• So in moving away from the idea of Disposal Authorities as documents and the constraints that this imposes, let’s consider them instead as bits of data or information, each of which has some relationship to each other. As an example, a disposal class has a relationship to the activity it is nested within, which also has a relationship to the function it is an activity of. That disposal class also has a relationship to retention and disposal decisions and all of this may relate to a certain agency, or a group of agencies. We know that Disposal Authorities are already highly structured – the step we are taking is to represent this structure in a way that supports a database-driven approach. XML is ideally suited for this purpose and has other advantages such as its suitability for data exchange. The recent work that SRNSW have conducted in developing an XML Schema for Disposal Authorities – in structuring the elements of Disposal Authority information in a way that accords the “rules” of XML – is highly significant. XML Schemas can also have recursive elements. This is important for Disposal Authorities as it does not limit them to a “set structure”. Under the Schema, a Disposal Authority could accord with a “Function-Activity Record Class” structure or it could accord with a deeper structure such as “Function-Subfunction-Activity-Subactivity-Record Class. Under the Schema, there is flexibility for wide variation of such structures that can accommodate different ways in which classification schemes have been developed in agencies. The Schema provides an important element for ORDA’s development.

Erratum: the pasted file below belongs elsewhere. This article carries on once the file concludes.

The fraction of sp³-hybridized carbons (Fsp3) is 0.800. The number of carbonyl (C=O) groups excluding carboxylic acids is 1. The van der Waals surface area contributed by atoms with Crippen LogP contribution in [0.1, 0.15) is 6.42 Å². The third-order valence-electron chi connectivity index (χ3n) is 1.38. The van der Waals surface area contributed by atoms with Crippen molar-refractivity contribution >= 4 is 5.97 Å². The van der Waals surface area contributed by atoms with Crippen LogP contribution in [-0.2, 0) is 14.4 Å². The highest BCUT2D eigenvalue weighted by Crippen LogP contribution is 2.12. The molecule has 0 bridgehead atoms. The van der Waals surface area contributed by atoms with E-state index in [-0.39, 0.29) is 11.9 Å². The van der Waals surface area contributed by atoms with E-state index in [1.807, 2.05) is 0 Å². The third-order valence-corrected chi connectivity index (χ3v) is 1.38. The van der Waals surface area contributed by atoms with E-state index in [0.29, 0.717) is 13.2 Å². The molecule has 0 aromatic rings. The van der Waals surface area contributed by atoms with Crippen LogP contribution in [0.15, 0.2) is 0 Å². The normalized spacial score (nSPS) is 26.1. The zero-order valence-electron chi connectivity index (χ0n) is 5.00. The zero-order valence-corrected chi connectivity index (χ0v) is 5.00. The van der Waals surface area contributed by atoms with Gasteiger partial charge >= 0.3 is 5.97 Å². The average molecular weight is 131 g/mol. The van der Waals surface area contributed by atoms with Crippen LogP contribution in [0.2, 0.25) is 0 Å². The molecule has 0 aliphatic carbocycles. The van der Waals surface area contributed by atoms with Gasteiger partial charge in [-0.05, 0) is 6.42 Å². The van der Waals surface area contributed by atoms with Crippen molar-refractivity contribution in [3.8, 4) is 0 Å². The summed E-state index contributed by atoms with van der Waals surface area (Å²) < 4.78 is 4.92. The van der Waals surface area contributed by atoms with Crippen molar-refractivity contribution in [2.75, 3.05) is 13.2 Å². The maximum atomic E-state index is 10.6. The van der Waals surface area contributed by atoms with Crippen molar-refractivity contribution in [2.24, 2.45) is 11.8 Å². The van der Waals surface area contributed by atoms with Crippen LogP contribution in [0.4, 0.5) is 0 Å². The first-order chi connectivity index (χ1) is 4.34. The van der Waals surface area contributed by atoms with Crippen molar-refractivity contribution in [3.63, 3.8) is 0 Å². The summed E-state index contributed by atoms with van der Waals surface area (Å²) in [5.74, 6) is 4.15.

• Moving on to the system features for ORDA, it is intended that there will be three main ways Disposal Authorities can be drafted using ORDA: using the system in a purely online environment, using offline capability for drafting (which then requires online submission once drafted) and importing core Disposal Authority data that has been compiled from third-party software. There would be advantages in compiling purely through the online environment – such as being able to search the database for appraisal precedents, although this could always been done while in parallel drafting the Authority offline. An offline option will be provided for reasons of practicality – it may be a more useful approach for larger schedules for example. Whichever method is chosen for drafting an Authority, it would desirable to submit it to the system once drafted so the system workflow can start. ORDA will also provide capability for collaboration and interactions between the agency and the SRO to be via the system. That said, there will of course still be a need to meet with agency staff or conduct on-site appraisal so paper still of course has its place for reference purposes! Arguably, agency-to-SRO interactions needn’t be through the system at all as long as at the end of the day the finalised Disposal Authority is loaded to ORDA. ORDA is more about opening up options for Disposal Authority processes rather than fixing things to a single, rigid process, but this is more an implementation issue and one that can be refined and tailored during implementation. It is intended that agencies will have the ability to search the system for existing appraisal precedents as they draft their own Authority. There is a potential risk with this function, in that an agency could adopt existing precedents too blithely without thinking about their own context. Its an important point to stress that appraisal still needs a great deal of thought! That said, it is expected that there will be significant benefits if an agency, when developing their Disposal Authority, could check existing precedents to achieve consistency where that would be beneficial. (Another way to look at this, if a little tongue in cheek, is to be consistent with any inconsistency). Using a database-driven approach will also allow the SRO to better integrate other elements of our business. For example, it is our office’s intention to develop appraisal criteria, values that help articulate what is or isn’t an archive, so that appraisal decisions in an Authority can be benchmarked against a robust framework. It’s not that difficult to build such functionality into an application. We intend to provide similar integration for a restricted access framework so as to better consolidate processes. These latter points are something we will be seeking feedback on – I’ll get to this at the end of the presentation.